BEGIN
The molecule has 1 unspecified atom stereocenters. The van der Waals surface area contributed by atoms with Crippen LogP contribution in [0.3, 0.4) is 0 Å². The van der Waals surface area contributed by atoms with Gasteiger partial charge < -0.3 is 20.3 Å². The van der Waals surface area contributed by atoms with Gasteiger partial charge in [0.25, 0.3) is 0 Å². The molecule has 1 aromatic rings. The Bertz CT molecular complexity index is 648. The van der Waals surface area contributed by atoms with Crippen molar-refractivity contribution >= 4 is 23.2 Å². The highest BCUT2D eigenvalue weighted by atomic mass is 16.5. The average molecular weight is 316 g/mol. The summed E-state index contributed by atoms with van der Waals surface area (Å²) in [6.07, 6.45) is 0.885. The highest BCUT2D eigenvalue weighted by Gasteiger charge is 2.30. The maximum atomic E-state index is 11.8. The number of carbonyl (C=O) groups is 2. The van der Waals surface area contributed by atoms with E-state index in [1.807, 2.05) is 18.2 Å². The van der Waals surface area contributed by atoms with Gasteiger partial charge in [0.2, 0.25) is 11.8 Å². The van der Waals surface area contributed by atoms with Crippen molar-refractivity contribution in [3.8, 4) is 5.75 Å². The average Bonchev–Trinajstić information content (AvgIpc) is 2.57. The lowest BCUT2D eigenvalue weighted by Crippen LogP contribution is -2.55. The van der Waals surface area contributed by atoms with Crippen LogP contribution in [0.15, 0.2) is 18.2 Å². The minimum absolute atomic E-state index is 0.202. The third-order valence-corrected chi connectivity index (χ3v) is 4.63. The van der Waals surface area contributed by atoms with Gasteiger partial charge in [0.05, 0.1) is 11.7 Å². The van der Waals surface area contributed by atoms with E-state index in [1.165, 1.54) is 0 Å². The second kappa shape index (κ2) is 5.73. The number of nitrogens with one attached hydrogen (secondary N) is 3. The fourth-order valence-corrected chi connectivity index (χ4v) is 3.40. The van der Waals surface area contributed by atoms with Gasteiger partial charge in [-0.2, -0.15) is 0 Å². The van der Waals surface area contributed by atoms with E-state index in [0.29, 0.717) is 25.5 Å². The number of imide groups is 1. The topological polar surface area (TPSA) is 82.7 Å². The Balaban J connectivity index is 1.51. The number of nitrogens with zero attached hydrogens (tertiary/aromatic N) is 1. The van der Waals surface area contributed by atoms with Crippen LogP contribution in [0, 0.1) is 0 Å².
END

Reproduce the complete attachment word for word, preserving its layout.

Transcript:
The molecule has 1 unspecified atom stereocenters. The van der Waals surface area contributed by atoms with Crippen LogP contribution in [0.3, 0.4) is 0 Å². The van der Waals surface area contributed by atoms with Gasteiger partial charge < -0.3 is 20.3 Å². The van der Waals surface area contributed by atoms with Gasteiger partial charge in [0.25, 0.3) is 0 Å². The molecule has 1 aromatic rings. The Bertz CT molecular complexity index is 648. The van der Waals surface area contributed by atoms with Crippen molar-refractivity contribution >= 4 is 23.2 Å². The highest BCUT2D eigenvalue weighted by atomic mass is 16.5. The average molecular weight is 316 g/mol. The summed E-state index contributed by atoms with van der Waals surface area (Å²) in [6.07, 6.45) is 0.885. The highest BCUT2D eigenvalue weighted by Gasteiger charge is 2.30. The maximum atomic E-state index is 11.8. The number of carbonyl (C=O) groups is 2. The van der Waals surface area contributed by atoms with E-state index in [1.807, 2.05) is 18.2 Å². The van der Waals surface area contributed by atoms with Gasteiger partial charge in [0.2, 0.25) is 11.8 Å². The van der Waals surface area contributed by atoms with Crippen molar-refractivity contribution in [3.8, 4) is 5.75 Å². The average Bonchev–Trinajstić information content (AvgIpc) is 2.57. The lowest BCUT2D eigenvalue weighted by Crippen LogP contribution is -2.55. The van der Waals surface area contributed by atoms with Crippen LogP contribution in [0.15, 0.2) is 18.2 Å². The minimum absolute atomic E-state index is 0.202. The third-order valence-corrected chi connectivity index (χ3v) is 4.63. The van der Waals surface area contributed by atoms with Gasteiger partial charge in [0.05, 0.1) is 11.7 Å². The van der Waals surface area contributed by atoms with E-state index in [1.165, 1.54) is 0 Å². The second kappa shape index (κ2) is 5.73. The number of nitrogens with one attached hydrogen (secondary N) is 3. The fourth-order valence-corrected chi connectivity index (χ4v) is 3.40. The van der Waals surface area contributed by atoms with Gasteiger partial charge in [-0.2, -0.15) is 0 Å². The van der Waals surface area contributed by atoms with E-state index in [0.29, 0.717) is 25.5 Å². The number of imide groups is 1. The topological polar surface area (TPSA) is 82.7 Å². The Balaban J connectivity index is 1.51. The number of nitrogens with zero attached hydrogens (tertiary/aromatic N) is 1. The van der Waals surface area contributed by atoms with Crippen LogP contribution in [0, 0.1) is 0 Å².